Chloe Schneider, 6 October 2015

Coffee fuels the people and, to some extent, the economy. But why stop there?

Arthur Kay was studying architecture at The Bartlett, UCL where he was set the challenge of designing a coffee shop and coffee roaster. During the process he, “quickly realized that coffee was being wasted everywhere. It was pouring out of coffee shops, office blocks, transport hubs and factories.”

Instead of seeing this waste as a challenge, Kay looked at it as an opportunity and discovered a way to refine the phenomenally high oil content in waste coffee grounds into biodiesel. He calls this remarkable discovery a ‘happy surprise’, but what happened next was considered, determined and very coincidental.

With the process scientifically proven, Kay founded bio-bean, a London-based company that has partnered with existing supply chain partners to collect the city’s 200,000 tons of wasted coffee grounds and convert them into biomass pellets. These biomass pellets can then be used for heating buildings like supermarkets and office blocks. In addition, coffee oil has numerous applications and markets all over the world including biodiesel which could power transportation machines.

One of the things that has helped Kay raise several million dollars in financing, and attract endorsements from the likes of Sir Richard Branson and Boris Johnson is his refusal, even as a start up, to settle for small-scale. He has set his sights on the opportunities for major companies to save money while increasing sustainability, saying, “Every building needs heat, every engine needs fuel. Bio-bean is a truly scalable solution and could be adapted to every city (provided they drink coffee) plus both coffee and biofuel markets are expanding rapidly.”

This large-scale thinking is logistically realistic too. Research from the University of Bath Centre for Sustainable Chemical Technologies shows that around 8 million tons of coffee are produced each year worldwide, and ground coffee waste contains up to 20 percent oil per unit weight. It is estimated a small coffee shop would produce around 10kg of coffee waste per day, which could be used to produce around 2 litres of biofuel.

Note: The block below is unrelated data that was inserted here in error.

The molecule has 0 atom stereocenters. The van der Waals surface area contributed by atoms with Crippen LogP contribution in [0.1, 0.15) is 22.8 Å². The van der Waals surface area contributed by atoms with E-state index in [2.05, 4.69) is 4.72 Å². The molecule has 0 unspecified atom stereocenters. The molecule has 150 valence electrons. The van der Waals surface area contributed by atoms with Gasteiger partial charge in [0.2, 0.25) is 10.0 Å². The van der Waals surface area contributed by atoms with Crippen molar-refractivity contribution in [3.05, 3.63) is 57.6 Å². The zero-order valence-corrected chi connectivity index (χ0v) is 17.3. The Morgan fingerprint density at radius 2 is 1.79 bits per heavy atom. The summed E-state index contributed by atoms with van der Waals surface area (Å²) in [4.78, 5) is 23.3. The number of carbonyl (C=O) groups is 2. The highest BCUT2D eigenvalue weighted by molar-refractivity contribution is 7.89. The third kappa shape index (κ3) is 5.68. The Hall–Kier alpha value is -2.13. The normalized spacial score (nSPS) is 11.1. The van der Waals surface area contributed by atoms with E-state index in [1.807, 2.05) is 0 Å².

“We want to see waste coffee grounds (and, over time, other waste streams) disposed of in the most transparent, sustainable and valuable way possible.” Kay says, “We are building a stamp that certifies responsible disposal of waste coffee grounds and of course our model works best when we sell our biofuels back to coffee waste producers, creating a circular economy.”

Like any small business with world-first and lofty goals, Kay has been forced to overcome setbacks along the path to success. He explains, “The logistical challenges of collecting thousands of tons of a dispersed material have been significantly helped by partnering with existing waste management infrastructure. As a small company that disrupts existing systems and interfaces with big corporations, we’ve needed to prove we are here to stay. That means hiring experts and being faultless and consistent in our service”

When it comes to the future, Kay believes that success is about more than him and his company. He says he hopes to, “continue spreading the message that it’s up to our generation to design tomorrow today, whilst turning the challenges of urbanisation into opportunities.”

Now that’s something we can all raise our cappuccino to.

Extracted in full from Mashable.